eMuseum Southeast Asia Ceramics

Bang Kong, Roluos

Towards the end of the 6th or in the early 7th century, Khmer potters instituted an important technique for mass production of ceramics when they began to use the wheel. A Khmer inscription dating to 674 compares the source of creation to the potter’s wheel. Ceramics of this period were sometimes decorated with slip and paint, but this practice was abandoned after 800 when glazed stonewares first appeared.

The first glazed ceramics made in Southeast Asia beyond the orbit of Chinese control were associated with the Khmer rulers Indravarman and Yasovarman, who reigned from the 880s to 940. It is not known, however, how the method of firing stonewares or of glazing appeared in Cambodia.

Khmer ceramics were not exported beyond the Khmer cultural zone.

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Bang Kong, Roluos

Located about 16 km southeast of Siem Reap, Roluos comprises of three temples dating to the late 9th century, and was probably a royal capital for most of the same century, before major construction began at Angkor.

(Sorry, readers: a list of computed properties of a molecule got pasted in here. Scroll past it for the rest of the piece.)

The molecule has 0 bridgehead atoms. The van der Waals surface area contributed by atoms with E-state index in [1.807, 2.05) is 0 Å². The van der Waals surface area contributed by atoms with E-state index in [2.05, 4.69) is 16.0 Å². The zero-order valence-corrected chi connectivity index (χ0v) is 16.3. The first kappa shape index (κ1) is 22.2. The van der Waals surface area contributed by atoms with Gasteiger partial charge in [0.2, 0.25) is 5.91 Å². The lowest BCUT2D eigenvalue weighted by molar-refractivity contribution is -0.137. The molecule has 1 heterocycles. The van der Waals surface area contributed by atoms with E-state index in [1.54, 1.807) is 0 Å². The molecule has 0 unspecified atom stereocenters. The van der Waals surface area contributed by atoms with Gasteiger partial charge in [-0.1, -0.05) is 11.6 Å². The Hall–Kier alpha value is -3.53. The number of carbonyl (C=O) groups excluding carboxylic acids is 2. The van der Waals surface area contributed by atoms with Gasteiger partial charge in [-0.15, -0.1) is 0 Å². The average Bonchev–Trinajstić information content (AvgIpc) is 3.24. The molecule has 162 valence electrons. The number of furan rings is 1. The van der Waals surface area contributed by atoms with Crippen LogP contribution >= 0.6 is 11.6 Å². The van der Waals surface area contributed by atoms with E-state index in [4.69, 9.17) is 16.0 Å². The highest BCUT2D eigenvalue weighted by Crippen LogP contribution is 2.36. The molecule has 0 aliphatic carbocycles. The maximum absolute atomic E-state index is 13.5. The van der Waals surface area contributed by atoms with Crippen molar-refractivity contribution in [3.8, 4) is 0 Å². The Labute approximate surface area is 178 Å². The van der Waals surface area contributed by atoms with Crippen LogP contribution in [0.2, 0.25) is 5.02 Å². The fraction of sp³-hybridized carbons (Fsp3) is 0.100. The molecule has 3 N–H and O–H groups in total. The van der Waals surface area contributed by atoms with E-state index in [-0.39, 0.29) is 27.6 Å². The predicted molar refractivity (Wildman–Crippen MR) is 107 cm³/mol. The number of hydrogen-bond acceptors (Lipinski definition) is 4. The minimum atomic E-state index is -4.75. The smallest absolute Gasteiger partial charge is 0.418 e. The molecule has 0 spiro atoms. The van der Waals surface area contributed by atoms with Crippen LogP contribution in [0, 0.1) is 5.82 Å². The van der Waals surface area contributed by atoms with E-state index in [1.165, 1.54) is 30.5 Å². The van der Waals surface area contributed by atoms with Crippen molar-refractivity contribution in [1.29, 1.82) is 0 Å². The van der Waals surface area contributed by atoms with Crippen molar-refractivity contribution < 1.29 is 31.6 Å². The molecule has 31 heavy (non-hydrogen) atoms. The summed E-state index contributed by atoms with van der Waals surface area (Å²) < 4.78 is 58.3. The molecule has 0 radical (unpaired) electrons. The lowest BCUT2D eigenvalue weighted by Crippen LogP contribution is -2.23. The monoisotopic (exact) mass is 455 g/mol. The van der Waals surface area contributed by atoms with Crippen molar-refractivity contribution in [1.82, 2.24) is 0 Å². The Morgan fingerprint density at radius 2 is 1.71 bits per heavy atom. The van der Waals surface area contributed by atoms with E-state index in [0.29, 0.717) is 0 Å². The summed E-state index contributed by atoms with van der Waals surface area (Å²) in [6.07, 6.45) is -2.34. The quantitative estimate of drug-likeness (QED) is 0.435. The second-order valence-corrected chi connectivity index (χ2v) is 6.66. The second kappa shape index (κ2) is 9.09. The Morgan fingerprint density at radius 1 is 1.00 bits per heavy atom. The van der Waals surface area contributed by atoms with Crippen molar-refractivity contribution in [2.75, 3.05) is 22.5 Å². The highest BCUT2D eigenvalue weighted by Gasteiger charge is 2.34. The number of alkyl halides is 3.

Bang Kong is a kiln site about 4 km north of the Roluos temple area, where some green glazed sherds were collected. These were of good quality clay, glaze and firing technique, among the first glazed wares to be discovered (Miksic 2009: 54). They included tiles, bowls and stoneware vessels such as bottles, with most of the wares being small covered boxes that have cord-cut marks on the base, indicating the use of a potter’s wheel (ibid.: 51). The presence of glazed wares has led to the questioning of how glazing was introduced into Khmer territory, as 8th-century sites contained only unglazed earthenware, sometimes with simple, red painted decoration (Brown 1988: 42).

Excavations in recent years at Bang Kong has led to 39 kilns being identified at Bang Kong, and radiocarbon dating has yielded a late 9th century date. This is the oldest kiln complex yet dated in the Angkor region, with products differing in style to the wares of Phnom Kulen (Miksic 2009: 54).

Green glazing reached a peak in the early 11th century, and thereafter became rarer.

Sources: Brown 1988; Miksic 2009

This 11th-century specimen is an obus-shaped finial, placed on the roof ridge of structures, made by coiling and has a watery green glaze. Other examples are visible in the Bayon reliefs at Angkor, built from the 12th-13th centuries.
H: 22 cm, D: 9.3 cm
NUS Museum S2003-0003-259-0